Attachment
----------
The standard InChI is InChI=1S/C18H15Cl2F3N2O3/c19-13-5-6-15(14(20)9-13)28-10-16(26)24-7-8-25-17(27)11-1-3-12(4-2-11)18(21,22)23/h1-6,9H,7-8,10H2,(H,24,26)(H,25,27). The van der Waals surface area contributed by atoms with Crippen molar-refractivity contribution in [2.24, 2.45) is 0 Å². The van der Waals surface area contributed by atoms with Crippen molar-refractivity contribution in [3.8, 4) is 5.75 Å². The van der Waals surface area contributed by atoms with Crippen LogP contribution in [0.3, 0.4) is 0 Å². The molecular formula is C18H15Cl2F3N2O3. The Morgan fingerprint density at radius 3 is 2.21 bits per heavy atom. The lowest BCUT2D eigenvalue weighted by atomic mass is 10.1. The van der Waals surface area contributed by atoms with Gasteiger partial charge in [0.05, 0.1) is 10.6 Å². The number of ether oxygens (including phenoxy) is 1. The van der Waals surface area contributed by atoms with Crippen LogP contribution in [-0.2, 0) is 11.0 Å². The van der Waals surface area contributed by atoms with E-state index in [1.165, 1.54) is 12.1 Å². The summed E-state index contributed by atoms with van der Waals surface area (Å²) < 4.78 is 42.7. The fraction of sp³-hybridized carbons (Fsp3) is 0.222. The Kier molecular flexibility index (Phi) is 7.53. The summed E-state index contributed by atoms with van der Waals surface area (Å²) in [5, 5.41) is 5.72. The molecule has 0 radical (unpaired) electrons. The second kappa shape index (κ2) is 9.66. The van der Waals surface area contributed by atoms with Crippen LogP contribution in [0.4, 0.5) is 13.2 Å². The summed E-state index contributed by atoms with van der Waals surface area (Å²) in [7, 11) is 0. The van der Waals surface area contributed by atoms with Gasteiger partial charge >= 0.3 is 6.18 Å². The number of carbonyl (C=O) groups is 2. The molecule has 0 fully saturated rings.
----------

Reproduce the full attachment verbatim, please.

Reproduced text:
The standard InChI is InChI=1S/C18H15Cl2F3N2O3/c19-13-5-6-15(14(20)9-13)28-10-16(26)24-7-8-25-17(27)11-1-3-12(4-2-11)18(21,22)23/h1-6,9H,7-8,10H2,(H,24,26)(H,25,27). The van der Waals surface area contributed by atoms with Crippen molar-refractivity contribution in [2.24, 2.45) is 0 Å². The van der Waals surface area contributed by atoms with Crippen molar-refractivity contribution in [3.8, 4) is 5.75 Å². The van der Waals surface area contributed by atoms with Crippen LogP contribution in [0.3, 0.4) is 0 Å². The molecular formula is C18H15Cl2F3N2O3. The Morgan fingerprint density at radius 3 is 2.21 bits per heavy atom. The lowest BCUT2D eigenvalue weighted by atomic mass is 10.1. The van der Waals surface area contributed by atoms with Gasteiger partial charge in [0.05, 0.1) is 10.6 Å². The number of ether oxygens (including phenoxy) is 1. The van der Waals surface area contributed by atoms with Crippen LogP contribution in [-0.2, 0) is 11.0 Å². The van der Waals surface area contributed by atoms with E-state index in [1.165, 1.54) is 12.1 Å². The summed E-state index contributed by atoms with van der Waals surface area (Å²) < 4.78 is 42.7. The fraction of sp³-hybridized carbons (Fsp3) is 0.222. The Kier molecular flexibility index (Phi) is 7.53. The summed E-state index contributed by atoms with van der Waals surface area (Å²) in [5, 5.41) is 5.72. The molecule has 0 radical (unpaired) electrons. The second kappa shape index (κ2) is 9.66. The van der Waals surface area contributed by atoms with Crippen LogP contribution in [0.4, 0.5) is 13.2 Å². The summed E-state index contributed by atoms with van der Waals surface area (Å²) in [7, 11) is 0. The van der Waals surface area contributed by atoms with Gasteiger partial charge >= 0.3 is 6.18 Å². The number of carbonyl (C=O) groups is 2. The molecule has 0 fully saturated rings.